Week 20 Course Update

A short school week this past week on account of the snow day we had on wednesday.

Monday in digital imaging I was introduced to the pen tool. I had never used it before as it had always intimidated me. Turns out it’s actually really, really useful and isn’t too scary once you get the hang of it. I’ve also been trying out using a tablet instead of a mouse. It’s great for some things but for others it feels like it’s giving me carpal tunnel.

Crit was fun this week. I’m going away to work on a project over spring break, so recently I’ve been making snapshots around New York of anything that jumps out at me that might relate or inform the ¬†upcoming project. It’s basically a warm up to get my brain moving in the right direction.

Tuesday in History of The Book, we briefly talked about Japanese photo books. We didn’t have much time to discuss as we also each had to present our series of ten resequenced photos from a photo book. It was great seeing what other people came up with.

The readings for last week were:

Badger and Parr, The Photobook: A History, Vol. 1, Chapters 7 & 9

Vartanian, Ivan, Japanese Photobooks of the 1960s and ’70s, Aperture Books, NY, 2009, p 11-22

Also in the same book, Interview with Daido Moriyama

Hosoe, Eiko, and Hijikata, Tatsumi, Kamaitachi, Aperture Books, NY, 2009  (a beautiful book worth buying)

Eiko Hosoe

Phillips, Sandy, Daido Moriyama: Stray Dog, SFMOMA, 1999

Also in the same book: Alexandra Munroe, Postwar Japanese Photography and the pursuit of consciousness

No class on Wednesday because of the snow, but I’m busy trying to figure out what to do for an assignment for my Wednedsay morning class: Visible and Invisible.

The assignment:


A) Interpret visually the words that resonate in the most from at least one of the following books:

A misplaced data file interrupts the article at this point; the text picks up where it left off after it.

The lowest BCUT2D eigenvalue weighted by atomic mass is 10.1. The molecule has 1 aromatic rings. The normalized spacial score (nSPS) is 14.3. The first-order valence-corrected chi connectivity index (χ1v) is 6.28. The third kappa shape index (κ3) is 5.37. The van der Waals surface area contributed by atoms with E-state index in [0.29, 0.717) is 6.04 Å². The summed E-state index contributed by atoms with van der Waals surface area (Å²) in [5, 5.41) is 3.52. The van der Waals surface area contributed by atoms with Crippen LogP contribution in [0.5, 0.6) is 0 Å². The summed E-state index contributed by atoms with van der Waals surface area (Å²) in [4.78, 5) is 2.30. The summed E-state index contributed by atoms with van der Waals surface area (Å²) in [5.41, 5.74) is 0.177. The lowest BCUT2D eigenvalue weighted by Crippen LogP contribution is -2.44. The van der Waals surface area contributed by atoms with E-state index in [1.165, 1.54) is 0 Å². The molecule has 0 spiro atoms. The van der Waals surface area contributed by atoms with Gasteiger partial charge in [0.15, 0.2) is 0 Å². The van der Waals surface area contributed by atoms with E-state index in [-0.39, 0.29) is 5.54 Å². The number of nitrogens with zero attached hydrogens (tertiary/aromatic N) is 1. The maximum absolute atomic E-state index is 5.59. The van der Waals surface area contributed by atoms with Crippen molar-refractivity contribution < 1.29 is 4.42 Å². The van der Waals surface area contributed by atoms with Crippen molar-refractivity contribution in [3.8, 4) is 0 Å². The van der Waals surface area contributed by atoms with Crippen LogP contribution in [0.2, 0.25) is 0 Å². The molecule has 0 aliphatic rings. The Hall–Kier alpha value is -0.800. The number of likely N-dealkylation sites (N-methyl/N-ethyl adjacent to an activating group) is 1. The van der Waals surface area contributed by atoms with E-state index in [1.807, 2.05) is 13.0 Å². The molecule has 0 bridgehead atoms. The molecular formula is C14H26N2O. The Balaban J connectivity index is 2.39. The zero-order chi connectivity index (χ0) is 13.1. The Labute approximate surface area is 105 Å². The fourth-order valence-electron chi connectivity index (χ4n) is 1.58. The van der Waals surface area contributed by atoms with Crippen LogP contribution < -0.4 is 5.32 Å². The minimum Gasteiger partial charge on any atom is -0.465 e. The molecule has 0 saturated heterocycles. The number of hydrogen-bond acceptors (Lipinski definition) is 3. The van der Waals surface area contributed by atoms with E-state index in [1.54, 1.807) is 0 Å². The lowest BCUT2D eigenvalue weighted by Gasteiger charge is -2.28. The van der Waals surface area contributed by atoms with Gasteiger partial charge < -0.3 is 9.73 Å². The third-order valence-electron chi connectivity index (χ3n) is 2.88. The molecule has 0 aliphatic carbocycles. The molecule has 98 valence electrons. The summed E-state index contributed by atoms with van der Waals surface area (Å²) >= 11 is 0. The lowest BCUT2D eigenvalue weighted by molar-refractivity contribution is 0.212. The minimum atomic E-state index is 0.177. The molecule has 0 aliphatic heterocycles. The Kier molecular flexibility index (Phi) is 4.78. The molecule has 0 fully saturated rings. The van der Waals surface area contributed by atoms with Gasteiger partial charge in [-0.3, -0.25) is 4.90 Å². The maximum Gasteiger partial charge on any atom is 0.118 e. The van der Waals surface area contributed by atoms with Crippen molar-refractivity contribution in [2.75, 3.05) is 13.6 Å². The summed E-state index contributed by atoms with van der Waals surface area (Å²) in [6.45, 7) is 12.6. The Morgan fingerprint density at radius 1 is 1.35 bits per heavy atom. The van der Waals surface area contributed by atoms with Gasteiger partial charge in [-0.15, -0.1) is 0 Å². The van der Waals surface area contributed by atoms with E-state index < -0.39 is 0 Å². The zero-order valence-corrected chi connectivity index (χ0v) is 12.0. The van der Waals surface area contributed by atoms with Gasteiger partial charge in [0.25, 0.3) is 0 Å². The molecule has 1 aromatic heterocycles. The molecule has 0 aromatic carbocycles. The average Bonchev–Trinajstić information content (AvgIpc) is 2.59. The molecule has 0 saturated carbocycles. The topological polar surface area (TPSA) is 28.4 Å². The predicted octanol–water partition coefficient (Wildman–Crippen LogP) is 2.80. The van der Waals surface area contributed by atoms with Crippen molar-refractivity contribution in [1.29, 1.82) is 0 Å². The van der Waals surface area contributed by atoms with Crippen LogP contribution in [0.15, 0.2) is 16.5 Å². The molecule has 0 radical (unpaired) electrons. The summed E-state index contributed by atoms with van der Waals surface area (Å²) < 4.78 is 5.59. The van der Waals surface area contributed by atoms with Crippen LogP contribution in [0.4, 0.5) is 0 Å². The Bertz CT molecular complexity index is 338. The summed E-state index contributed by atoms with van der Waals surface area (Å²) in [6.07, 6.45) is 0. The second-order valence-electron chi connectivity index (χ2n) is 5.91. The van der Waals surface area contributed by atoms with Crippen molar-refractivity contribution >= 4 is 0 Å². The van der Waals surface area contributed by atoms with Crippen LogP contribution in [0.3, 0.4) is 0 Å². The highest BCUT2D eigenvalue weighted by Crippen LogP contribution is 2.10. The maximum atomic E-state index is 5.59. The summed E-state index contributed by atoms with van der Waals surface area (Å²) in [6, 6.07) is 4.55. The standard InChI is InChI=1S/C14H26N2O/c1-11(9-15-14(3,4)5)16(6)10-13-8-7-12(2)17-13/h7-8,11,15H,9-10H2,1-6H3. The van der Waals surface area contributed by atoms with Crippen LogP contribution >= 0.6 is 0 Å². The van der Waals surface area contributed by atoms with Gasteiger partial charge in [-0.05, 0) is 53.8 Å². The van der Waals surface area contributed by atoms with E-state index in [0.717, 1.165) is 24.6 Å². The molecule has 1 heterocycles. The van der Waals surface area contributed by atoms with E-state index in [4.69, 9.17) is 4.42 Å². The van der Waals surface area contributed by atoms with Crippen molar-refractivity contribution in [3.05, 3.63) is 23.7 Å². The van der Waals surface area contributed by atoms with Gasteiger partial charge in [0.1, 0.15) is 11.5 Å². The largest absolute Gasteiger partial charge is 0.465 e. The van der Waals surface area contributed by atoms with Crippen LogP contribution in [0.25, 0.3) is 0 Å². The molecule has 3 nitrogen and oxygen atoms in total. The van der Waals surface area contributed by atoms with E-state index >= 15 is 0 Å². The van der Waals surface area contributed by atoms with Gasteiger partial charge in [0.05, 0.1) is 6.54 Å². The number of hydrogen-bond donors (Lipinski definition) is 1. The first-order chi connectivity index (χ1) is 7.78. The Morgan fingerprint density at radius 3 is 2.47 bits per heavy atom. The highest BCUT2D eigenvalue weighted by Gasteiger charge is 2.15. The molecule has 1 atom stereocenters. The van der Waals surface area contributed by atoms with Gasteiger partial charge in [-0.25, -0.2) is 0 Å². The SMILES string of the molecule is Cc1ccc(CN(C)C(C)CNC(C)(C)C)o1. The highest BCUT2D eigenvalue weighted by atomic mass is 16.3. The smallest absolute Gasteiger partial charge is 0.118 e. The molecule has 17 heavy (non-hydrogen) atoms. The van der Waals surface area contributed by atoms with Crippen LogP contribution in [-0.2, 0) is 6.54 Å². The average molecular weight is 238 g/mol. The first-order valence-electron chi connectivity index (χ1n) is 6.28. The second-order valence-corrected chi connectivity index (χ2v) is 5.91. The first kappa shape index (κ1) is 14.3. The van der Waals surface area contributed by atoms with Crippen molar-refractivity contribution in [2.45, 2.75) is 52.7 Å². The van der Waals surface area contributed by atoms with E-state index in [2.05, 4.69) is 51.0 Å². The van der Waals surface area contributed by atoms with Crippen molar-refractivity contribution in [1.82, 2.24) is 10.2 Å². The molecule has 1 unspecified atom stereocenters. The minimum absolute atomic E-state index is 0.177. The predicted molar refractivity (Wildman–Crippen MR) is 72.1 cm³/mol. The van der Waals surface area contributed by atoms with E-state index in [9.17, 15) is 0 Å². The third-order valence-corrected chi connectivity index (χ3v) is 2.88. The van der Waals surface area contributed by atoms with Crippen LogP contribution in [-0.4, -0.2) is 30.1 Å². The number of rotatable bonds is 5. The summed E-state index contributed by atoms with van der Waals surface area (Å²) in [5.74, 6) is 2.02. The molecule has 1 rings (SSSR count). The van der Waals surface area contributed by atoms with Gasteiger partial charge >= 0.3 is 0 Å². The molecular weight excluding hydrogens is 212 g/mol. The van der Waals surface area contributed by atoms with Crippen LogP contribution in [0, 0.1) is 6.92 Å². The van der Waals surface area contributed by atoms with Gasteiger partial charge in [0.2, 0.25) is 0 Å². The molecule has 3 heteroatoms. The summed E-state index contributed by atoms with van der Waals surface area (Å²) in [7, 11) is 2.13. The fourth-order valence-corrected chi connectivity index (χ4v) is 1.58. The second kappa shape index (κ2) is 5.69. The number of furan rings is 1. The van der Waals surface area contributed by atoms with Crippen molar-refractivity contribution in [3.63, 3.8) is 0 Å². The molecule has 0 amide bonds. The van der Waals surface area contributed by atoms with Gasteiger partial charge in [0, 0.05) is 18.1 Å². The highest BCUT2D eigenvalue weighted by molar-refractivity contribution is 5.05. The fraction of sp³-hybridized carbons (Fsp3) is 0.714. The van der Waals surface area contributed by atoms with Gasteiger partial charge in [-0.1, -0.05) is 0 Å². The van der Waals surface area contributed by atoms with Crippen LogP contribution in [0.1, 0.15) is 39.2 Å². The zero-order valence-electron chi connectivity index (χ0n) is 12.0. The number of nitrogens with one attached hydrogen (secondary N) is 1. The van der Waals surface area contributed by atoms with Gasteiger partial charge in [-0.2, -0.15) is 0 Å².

Paul Auster – The Invention of Solitude
Roland Barthes – Camera Lucida
Italo Calvino – Six Memos for the Next Millennium
Eugen Herrigel – Zen in the Art of Archery
Andrei Tarkovsky – Sculpting in Time
Charles Traub – The Education of a Photographer

B) Interpret verbally the images that resonate in you the most from the works presented in our class.

George Rousse’s work resonated with me the most. See some in this post HERE.


Next week: Joel Sternfeld comes to visit the department and History of the Book class field trip to a screening and discussion of George Gittoes’ movie Soundtrack to War:

This entry was posted in 2010 Spring Courses, Contemporary Art, Courses, Random, Readings, video, Week In Review. Bookmark the permalink.

2 Responses to Week 20 Course Update

  1. That is so true about tablets – way faster to work with for about 90% of Photoshop but they kill your wrist!

  2. Melly Lee says:

    Hi James, not relevant to your post but I just wanted to say thanks for posting about your experiences at SVA. Your posts are helping me make decisions about my future after undergrad


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